Visual Branding and Beyond: In conversation with Debanjan Nandy

Visual Branding and Beyond: In conversation with Debanjan Nandy
“When I had just started my career, it was rather easy to describe who I am, and what I do for a living but today it's a bit tricky.” says Debanjan.
Debanjan Nandy, is a veteran creative with over 18 years of experience in the animation industry. Although he wears many hats, today, he heads the Visual Branding and Creative Communications at Hotstar.
Debanjans’ love for art started in the small city of Jamshedpur, far away from today’s world of Internet and mobile phones.
He heard of design through a school alumnus who talked about a place where you learn by doing. While she explained many aspects of the design ecosystem, it was the prospect of never having to take an exam again that drew young Debanjan in.
Among the various engineering college forms was also the entrance exam form for NID, earned after a tough tussle with his parents.
Nandy says,”One summer afternoon, we received a postal letter from NID about the result. I was too tense to open it and asked my elder sister to have a look. To my surprise, I had cleared the first round and was summoned to attend a workshop and interview in the institute campus in Ahmedabad ”.
An eventful journey followed; a missed train, an entire night of waiting for a seat, and the scorching Ahmedabad sun.
I saw camel carts, sandy dry weather and the sun still up in the sky at 7.30pm. It was confirmed this was the west.
Debanjan joined NID in 2001 and he saw a world quite distant from the simple backdrop of his hometown.
I was overwhelmed by it and wanted to seep in as much learning as possible. Being from academics over the years made me very analytical. My approach was methodical. I had to learn how to be more emotional, a bit more loose in approach for the spark to happen.
Debanjan joined Animation Film Design and explored different mediums like paper animation, stop motion clay animation, 2D classical animation, 3D animation; helping him understand the strength and limitations of the different mediums.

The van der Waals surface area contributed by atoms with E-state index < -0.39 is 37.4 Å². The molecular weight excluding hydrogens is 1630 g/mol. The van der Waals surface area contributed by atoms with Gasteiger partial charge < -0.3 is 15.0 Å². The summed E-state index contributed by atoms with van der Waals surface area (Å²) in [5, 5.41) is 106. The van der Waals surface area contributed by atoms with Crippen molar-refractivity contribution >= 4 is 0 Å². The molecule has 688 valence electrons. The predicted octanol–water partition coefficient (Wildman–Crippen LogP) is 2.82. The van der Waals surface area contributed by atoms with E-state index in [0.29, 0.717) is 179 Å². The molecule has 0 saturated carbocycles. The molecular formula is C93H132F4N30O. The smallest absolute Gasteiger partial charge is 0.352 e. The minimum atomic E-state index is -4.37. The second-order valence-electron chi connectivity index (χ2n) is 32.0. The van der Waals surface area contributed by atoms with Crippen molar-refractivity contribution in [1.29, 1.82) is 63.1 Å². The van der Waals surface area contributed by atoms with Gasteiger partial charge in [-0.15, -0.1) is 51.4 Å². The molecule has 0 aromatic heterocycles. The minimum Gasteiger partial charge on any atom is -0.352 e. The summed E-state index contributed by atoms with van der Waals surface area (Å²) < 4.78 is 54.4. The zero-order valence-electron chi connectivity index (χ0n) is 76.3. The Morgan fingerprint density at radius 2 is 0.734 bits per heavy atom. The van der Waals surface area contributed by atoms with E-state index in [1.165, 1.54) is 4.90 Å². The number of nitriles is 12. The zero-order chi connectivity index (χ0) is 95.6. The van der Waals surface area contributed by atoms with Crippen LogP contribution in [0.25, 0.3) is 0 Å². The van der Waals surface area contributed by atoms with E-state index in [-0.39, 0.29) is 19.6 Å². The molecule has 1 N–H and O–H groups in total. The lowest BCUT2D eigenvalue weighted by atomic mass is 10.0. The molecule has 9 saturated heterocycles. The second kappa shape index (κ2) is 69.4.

For his final project at NID, Debanjan worked on a self-initiated series about a pencil and eraser called ‘Rite and Rub’. He says, “I was always fascinated by pre-production of any given piece, as there, all the planning and strategy went. I even created a bible for 13 episodes with stories.“
For me planning a film- its pre-production- always felt like the place where it is sculpted.
Soon he got an opportunity to work with E.Suresh at Famous House of Animation in Mumbai. Starting as a compositing artist, he worked his way up to the role of an animator. He was involved in various commercials, like ICICI, Kelvinator, Oriental Insurance, Cadbury, Sony Pix and more, working alongside Nikhil Joshi, Arun Rane, and many more. Here, he also got a chance to explore the preproduction of TV Adverts.
Debanjan says, “In one of the pitches for a series, my character designs were shortlisted and I ended up in the team for pre-production. We did model sheets, expression sheets, storyboards, animatics, backgrounds for 26 x 21 minute episodes. I even got to work on Johnny Bravo. That was exciting!”
Soon, he started his freelance practice; directing Childrens web series, pre-producing for animated features while also pitching to bring new business. This proved to be an essential time for Debanjan to learn the importance of building a business and understanding the commerce of communication design.